Mark Pilgrim's Identifying Atom article indirectly makes three assertions about what would be ideal in a syndication protocol with respect to ids, which I will paraphrase thus:
- IDs are mandatory
- the semantics on how/when IDs are to be generated and when they should be copied need to be specified
- the semantics on how IDs are to be compared need to be specified.
One thing that is true of all current versions of RSS and Atom is that #2 and #3 are underspecified.
No one should be surprised that feeds today are syndicated. Or aggregated. Or that the results of syndication and aggregation are themselves published.
However, given the current underspecification of ids, we often find that it is the case that a number of "planet" sites (e.g., Apache, Debian, Gnome, Java, LISP, Mozilla, PHP, Python, RDF, Sun) are copying content and summaries from feed entries, but are NOT preserving identity.
Nor do query sites, like Feedster, preserve ids.
The inevitable result: people who subscribe to these feeds will see duplicate entries. And aggregator authors will get complaints.
The solution: spec text that conveys the requirement that ids must be preserved if an entry is relocated, migrated, syndicated, republished, exported or imported.
Note: none of this needs to wait on Atom becoming final. People who build sites that aggregate content from various sites should consider preserving ids if they are present in the source feed. Perhaps the RSS Advisory Board should consider making a similar recommendation.
The topic of comparison is secondary to all this but important. Lacking any other guidance in specifications, producers need to be aware that consumers will be free to perform any of the comparison methods defined in RFC 2396bis in order to lower the risk of false negatives.
If all programmers were Angels, specifying a character by character comparison would be sufficient. Unfortunately, history has shown that not everybody reads specs carefully, and a number of existing libraries are a wee bit too helpful. This would make such a requirement a bit fragile. So it might be worthwhile to consider a design choice that makes things more resilient in face of such deviations.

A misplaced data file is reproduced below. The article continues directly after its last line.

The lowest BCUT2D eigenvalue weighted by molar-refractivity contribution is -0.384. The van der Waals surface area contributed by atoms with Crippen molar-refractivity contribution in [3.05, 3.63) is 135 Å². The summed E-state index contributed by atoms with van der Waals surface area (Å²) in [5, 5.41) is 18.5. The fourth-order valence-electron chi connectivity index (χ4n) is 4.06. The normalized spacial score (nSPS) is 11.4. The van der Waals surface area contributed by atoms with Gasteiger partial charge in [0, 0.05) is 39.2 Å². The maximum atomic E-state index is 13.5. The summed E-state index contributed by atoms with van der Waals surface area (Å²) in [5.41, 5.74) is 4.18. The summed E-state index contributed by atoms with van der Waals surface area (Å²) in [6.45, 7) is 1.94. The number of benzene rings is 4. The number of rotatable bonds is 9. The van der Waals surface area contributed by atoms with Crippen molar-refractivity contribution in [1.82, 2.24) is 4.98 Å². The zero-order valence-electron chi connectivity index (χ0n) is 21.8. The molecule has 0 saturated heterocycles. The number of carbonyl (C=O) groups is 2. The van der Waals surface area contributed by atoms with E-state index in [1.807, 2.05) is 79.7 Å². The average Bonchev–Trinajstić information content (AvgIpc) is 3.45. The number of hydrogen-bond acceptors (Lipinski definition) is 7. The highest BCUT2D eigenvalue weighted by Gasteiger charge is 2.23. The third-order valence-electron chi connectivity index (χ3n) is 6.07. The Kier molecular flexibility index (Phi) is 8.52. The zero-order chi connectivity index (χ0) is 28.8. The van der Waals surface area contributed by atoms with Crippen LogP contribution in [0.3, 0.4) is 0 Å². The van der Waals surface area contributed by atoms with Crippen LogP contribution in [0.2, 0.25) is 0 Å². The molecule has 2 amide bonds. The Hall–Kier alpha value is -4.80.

The initial read on consensus was that requiring canonical ids was effective without being overly burdensome. Subsequently, in a later read on consensus the requirement for canonicalization was softened to a recommendation. Even this is still provisional, it could change again.
In any case, what does this mean? To most people, nothing. The RFC 2396bis folks were pretty smart and picked a set of rules that pretty much everybody on the planet are following anyway. But if you do happen to pick an id that is not canonical, your feed will be fine. The only problem that is likely to occur is if one of those planet sites uses a library which is too helpful. For that reason, the Feed Validator will be updated to provide a warning - just a warning, not an error - if an id is not canonical. This warning will be linked to a help page which will indicate that if you are copying an id which is not canonical, you are doing the right thing by preserving the id from the source feed character by character. It is only if you are generating new ids should you be concerned about canonicalization. Again, this is not likely to affect very many people.
And just to repeat for emphasis: if you are syndicating content, please preserve the identity of the entries. When comparing ids, please do it by comparing character by character. When copying ids, please do it by copying character by character.
Only when you are generating new ids (just ids, not links, or html) should you consider normalization. If you don't normalize, and everybody follows the rules, things will still work. But if you do normalize and somebody's library routine changes your URI in any way, the Feed Validator will provide a warning on their feed.